Pin of darwin written inside a holy christian fish with legs and feet

Evolutionary explanations

Natural selection and Darwinian evolution are believed to be the main forces shaping life

An evolutionary approach can be used to try to understand sex differences, but it has its drawbacks.

Evolution by natural selection is a key principle of biology. It is based on the idea that selective pressures act on naturally occurring variations, so that those most suited to their environment do well at the expense of the less well-adapted.

So if there are biological sex differences, they should therefore have their origins in natural selection.

One assumption is that humans are adapted to a Stone Age life: we have developed culturally and socially so rapidly that natural selection simply has not had time to adapt our bodies (and we have also been able to remove many selective pressures through the use of medicine, better hygiene and so on).

Illustration showing early male and female roles and modern male and female roles
Did early male and female humans have well-defined roles? Has evolution selected for males with good visuospatial skills – all the better for hunting woolly mammoths? Are women naturally good carers and communicators? Or are gender roles simply a convenient division of labour that is culturally inherited?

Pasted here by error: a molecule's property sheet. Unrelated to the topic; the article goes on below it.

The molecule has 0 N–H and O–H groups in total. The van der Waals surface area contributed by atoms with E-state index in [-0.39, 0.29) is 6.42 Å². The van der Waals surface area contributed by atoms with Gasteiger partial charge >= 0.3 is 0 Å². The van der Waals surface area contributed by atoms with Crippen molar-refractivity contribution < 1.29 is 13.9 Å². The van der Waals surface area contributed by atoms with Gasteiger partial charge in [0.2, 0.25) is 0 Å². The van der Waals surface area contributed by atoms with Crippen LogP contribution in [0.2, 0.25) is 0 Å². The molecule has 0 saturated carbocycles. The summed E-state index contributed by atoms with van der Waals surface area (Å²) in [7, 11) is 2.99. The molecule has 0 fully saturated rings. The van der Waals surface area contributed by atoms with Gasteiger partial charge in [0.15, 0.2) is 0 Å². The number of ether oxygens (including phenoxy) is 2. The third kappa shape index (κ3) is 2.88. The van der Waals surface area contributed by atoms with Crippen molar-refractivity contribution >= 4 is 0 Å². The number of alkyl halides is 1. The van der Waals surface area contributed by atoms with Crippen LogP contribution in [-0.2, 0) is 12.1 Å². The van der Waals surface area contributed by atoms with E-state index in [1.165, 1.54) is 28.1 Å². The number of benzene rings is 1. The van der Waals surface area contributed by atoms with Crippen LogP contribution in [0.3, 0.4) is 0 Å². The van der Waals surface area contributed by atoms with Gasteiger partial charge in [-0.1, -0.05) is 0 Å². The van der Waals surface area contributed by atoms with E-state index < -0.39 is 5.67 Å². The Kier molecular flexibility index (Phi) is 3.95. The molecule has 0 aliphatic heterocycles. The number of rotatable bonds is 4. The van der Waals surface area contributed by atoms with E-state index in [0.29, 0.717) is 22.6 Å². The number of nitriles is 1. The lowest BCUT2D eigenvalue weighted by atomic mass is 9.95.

Credit:

Illustration © Glen McBeth

Sex differences can therefore be explained by selection for sex-specific roles useful in early human history (see the illustration). But although the theory can explain certain observations, it is very difficult to test experimentally.

Like sex differences, gender roles can be passed on from generation to generation, adapt to changing circumstances, and provide a survival advantage.

They may not be genetic, however, but culturally inherited – handed down through family or social traditions, storytelling, religion or formal education. It is tempting to see ourselves as Stone Age humans trying to cope with the modern world, mentally specialised to a hunting-and-gathering lifestyle. On the other hand, our brains may be flexible problem-solving devices able to adapt to a wide range of circumstances.

Lead image:

BobvdK/Flickr CC BY

About this resource

This resource was first published in ‘Sex and Gender’ in January 2006 and reviewed and updated in October 2014.

Topics:
Genetics and genomics, Ecology and environment
Issue:
Sex and Gender
Education levels:
16–19, Continuing professional development